Author: Norton Juster
Publisher: Bullseye Books
Release Date: 1961
Date Finished: 9 October 2010
Buy | Borrow | Accept | Avoid
Challenges: 100+ Reading, Hogwarts Reading Challenge, Reading Resolutions, Young Adult Reading,
The Short and Sweet of It
Milo is a bored kid who finds no pleasure in anything until one day a special package arrives for him, a tollbooth. Once he pays his passage, he is transported to a new world where a fight between two brothers makes them imprison their sisters, Rhyme and Reason. Without Rhyme and Reason, the kingdom of Wisdom has fallen. Each brother’s kingdom thrives: Dictionopolis, where words reign supreme, and Digitolopolis, where only numbers matter. Now Milo must save Rhyme and Reason to bring Wisdom back to the kingdom.
A Bit of a Ramble
Totally awesome read. Like Gaiman/Pratchett/Adams for children. Delightfully clever and thematically important, The Phantom Tollbooth is one of my favorite reads of all time. At its core, The Phantom Tollbooth is about the quest for knowledge. Milo, and his sidekicks a watchdog and a Humbug, take this wonderfully allegorical journey that is bound to delight kids and adults alike. Go. Read it. Now.
Sarcasm (for a Readathon Mini Challenge)
Ladies and Gentlemen, readers of the more subtle, discreet, and discerning nature, hear me and my most horrid predicament. Just yesterday while perusing my local library, I came across a most offensive book. The Phantom Tollbooth by Norton Juster. In this wretched book which is sure to corrupt our children, the main character Milo is a perfectly reasonable, manageable, well-behaved boy when a mysterious package arrives for him. Not having the proper and appropriate parental guidance, he opens this package and assembles the tollbooth inside by himself and begins to...I can barely write this dear readers for fear of upsetting your delicate sensibilities..he begins to IMAGINE. His indelicate role-playing leads him to a different world where he is taught all manner of unspeakable things such as the importance of wisdom and the necessity to defy authority in the face of rhyme and reason. He also finds himself in the presence of many magical beings, which as we all know, are ferocious and satanic beasts. After his adventures in this insufferable land, Milo returns home a changed boy. He is no longer content to merely lie about being perfectly undetectable which is most appropriate for a child. Instead, he now wishes to EXPLORE and PRETEND and HAVE ADVENTURES and in general be a most bothersome child. This book must be immediately banned so as not give our children any IDEAS.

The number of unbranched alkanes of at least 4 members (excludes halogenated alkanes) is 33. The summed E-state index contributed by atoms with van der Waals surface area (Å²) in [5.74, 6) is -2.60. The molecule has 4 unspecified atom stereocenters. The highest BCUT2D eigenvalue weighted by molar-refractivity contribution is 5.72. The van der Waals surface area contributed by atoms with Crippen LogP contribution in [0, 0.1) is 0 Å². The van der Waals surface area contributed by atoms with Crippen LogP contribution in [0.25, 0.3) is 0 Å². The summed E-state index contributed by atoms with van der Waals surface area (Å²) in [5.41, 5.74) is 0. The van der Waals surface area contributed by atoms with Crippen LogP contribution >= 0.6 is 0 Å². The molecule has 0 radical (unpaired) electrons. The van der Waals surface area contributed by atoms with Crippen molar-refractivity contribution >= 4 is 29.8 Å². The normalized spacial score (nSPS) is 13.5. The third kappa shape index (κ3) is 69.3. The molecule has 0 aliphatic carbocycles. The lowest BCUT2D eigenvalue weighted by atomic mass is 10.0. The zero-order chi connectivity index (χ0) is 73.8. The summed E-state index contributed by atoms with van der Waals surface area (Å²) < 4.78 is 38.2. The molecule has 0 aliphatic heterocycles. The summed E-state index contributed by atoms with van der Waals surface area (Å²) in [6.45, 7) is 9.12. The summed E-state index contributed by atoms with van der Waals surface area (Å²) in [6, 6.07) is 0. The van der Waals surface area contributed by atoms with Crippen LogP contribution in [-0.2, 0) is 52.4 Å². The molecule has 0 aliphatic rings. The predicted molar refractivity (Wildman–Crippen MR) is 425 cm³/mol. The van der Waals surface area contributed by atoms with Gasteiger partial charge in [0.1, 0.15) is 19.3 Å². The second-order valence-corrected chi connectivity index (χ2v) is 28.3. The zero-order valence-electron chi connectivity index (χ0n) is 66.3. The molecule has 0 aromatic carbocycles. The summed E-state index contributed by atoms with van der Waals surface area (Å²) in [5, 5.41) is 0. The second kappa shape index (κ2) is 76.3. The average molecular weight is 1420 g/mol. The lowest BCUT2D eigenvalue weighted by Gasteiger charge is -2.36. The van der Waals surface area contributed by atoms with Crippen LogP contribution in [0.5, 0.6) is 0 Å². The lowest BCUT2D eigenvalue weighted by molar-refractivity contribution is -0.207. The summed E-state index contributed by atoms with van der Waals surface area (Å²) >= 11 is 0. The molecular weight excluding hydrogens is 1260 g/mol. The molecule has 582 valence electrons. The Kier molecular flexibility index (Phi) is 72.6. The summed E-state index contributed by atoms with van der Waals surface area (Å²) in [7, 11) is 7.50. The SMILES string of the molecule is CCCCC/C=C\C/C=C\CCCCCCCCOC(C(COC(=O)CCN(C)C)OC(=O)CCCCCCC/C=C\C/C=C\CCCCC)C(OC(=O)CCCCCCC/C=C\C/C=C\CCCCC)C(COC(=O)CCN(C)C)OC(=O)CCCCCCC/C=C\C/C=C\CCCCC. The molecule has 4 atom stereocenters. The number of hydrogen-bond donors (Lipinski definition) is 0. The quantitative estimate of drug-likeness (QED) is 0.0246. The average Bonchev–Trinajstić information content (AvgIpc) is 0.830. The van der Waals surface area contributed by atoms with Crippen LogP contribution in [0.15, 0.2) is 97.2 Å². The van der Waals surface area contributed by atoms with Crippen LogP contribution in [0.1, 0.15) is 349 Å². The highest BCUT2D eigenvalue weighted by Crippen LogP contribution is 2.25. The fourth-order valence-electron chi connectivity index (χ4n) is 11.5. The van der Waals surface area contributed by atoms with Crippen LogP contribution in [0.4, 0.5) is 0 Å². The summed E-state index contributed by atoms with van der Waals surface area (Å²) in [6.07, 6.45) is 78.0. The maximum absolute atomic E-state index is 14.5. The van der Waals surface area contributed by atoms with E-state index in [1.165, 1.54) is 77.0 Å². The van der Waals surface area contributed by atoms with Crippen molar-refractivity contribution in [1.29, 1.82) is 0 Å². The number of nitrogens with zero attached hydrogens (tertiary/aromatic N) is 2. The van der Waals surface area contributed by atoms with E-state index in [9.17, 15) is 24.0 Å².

The Filmic Connection
I think it would be wonderful if they turned this book into a blockbuster movie, but I see a lot of logistical problems unless it is done very very well with a big budget. There is a 1970 live action/animated film, but I can't comment on it as I have never seen it.
This Book Around the Web
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Question: Has anyone seen the movie? Should I watch it?